“Is there a conspiracy theory card?” someone cynically jokes when a pandemic hits the utopian - or dystopian - fictional distrikt Hygge. We are playing an online game event, organized by Edgeryders, to think creatively about planning for times of crisis and how we could use Internet Technologies to make the world better.
Right now we are in Hygge, a distrikt part of the fictional futuristic mega-city Witness, a set of artificial islands in the Atlantic Ocean hundreds of years in the future. All distrikts have their own governmental structure and philosophies, Hygge is what one person called a “dream-like functioning democratic socialist state.”
With a strong social contract, a central bank and financial planning institute, Hygge follows modern monetary theory. It takes care of the poorest and encourages innovation and entrepreneurship. Social media platforms are run by the government and all administrative systems talk with each other.
Then a pandemic hits.
In true democratic socialist tradition, we focus on how we can make sure people’s needs are met. But we also realize that in Hygge - with its specific economic model - it’s difficult to talk about technological solutions. And it’s difficult to talk about the role and impacts of technologies that may not have been developed yet. “Technology isn’t the answer to everything.”
What are the actual problems?
“Figuring out what questions to ask first, is a big part of the challenge,” someone says, “framing the right questions when talking about the role of technologies, problems and solutions.”
So, what do you actually start with? What’s the entry point?
Are people scared and should their needs be met first? Should we allow our economy to take a hit and focus on looking after people, by taking over the current needs of their citizens? But if so, “how can we avoid acting like a dictator?” someone pointedly adds.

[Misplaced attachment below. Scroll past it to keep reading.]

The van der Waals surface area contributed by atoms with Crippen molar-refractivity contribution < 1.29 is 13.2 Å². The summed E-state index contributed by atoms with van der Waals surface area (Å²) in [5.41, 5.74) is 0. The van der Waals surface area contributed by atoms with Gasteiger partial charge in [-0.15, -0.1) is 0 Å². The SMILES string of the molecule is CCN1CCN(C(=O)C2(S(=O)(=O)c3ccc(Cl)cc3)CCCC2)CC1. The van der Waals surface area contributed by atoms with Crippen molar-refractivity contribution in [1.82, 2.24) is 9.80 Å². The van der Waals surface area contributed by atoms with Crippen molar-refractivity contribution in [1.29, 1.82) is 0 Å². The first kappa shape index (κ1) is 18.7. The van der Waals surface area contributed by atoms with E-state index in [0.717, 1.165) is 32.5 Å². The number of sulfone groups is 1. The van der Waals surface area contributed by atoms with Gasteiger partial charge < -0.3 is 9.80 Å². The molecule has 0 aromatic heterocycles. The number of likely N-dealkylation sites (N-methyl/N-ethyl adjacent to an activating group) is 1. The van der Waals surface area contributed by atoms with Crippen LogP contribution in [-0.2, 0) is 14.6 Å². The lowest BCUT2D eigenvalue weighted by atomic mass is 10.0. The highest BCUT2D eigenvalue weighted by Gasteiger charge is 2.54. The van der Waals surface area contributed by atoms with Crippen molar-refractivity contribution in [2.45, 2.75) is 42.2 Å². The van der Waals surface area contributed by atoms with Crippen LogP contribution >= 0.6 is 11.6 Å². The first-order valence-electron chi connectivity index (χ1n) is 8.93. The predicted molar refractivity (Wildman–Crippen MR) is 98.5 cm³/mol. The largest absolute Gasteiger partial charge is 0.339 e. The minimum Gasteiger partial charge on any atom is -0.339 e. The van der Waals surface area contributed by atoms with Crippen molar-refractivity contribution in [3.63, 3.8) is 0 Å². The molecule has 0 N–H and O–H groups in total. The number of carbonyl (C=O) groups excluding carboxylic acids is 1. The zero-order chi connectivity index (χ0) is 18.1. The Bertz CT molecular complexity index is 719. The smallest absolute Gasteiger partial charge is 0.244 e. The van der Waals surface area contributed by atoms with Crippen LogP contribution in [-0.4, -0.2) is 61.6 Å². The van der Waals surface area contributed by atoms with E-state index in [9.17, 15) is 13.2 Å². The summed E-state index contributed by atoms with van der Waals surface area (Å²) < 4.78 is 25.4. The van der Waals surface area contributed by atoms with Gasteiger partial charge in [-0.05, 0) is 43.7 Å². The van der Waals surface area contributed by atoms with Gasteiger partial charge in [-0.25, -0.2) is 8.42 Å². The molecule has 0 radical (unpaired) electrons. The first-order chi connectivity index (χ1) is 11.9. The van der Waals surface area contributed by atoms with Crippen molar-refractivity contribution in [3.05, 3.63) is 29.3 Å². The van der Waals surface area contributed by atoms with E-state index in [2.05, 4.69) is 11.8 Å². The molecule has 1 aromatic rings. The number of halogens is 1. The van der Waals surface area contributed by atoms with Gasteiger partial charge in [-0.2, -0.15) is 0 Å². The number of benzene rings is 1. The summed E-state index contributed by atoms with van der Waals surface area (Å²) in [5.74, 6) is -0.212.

In every economic and governmental system, you are bound by limited options - and the game reflects this. Even more so, people wonder, how do we know that choosing a certain policy doesn’t make the situation worse?
For one, you don’t know how long a crisis may last - as we have seen in the real world. Decisions are made based on an uncertain future, and as a result, the trade-offs between short term and long term solutions aren’t always clear either, participants argue.
“In the long term, restructuring society could make it more resilient and capable of rebounding,” someone argued, and that we should “make sure that the new society emerging out of this chaos is capable of better responding to these kinds of emergencies.”
Another person voiced the same, but also stressed that we should “make sure that in the short term, we can support a shock by directing the resources where needed and eventually redirecting private resources and companies to fill the gaps.”
And in Hygge, people quickly come to the conclusion that due to its value system, “putting a basic universal income in place with basic rights guaranteed for everyone,” is something that could be an option.
But in times of crisis, one participant remarks that “some jobs that suddenly become more important than others” and that you need people to do the work. They could be “health-related activities, or bringing food to people that cannot leave their house or making sure that you have enough workers to keep essential services running even though there is an epidemic.”
What about digital communication technology?
One of the questions that arose during the event in Hygge was if there would be a way that we could prevent these kinds of crises from happening and if technology would be the answer.
But, if we don’t treat technology and the internet “as a part of our infrastructure, like bridges and roads are, it is hard to imagine technological solutions for crises,” a participant argued.
Others agreed, adding that “we should treat technology - and specifically spaces where people talk with each other online - as infrastructure, digital infrastructure.”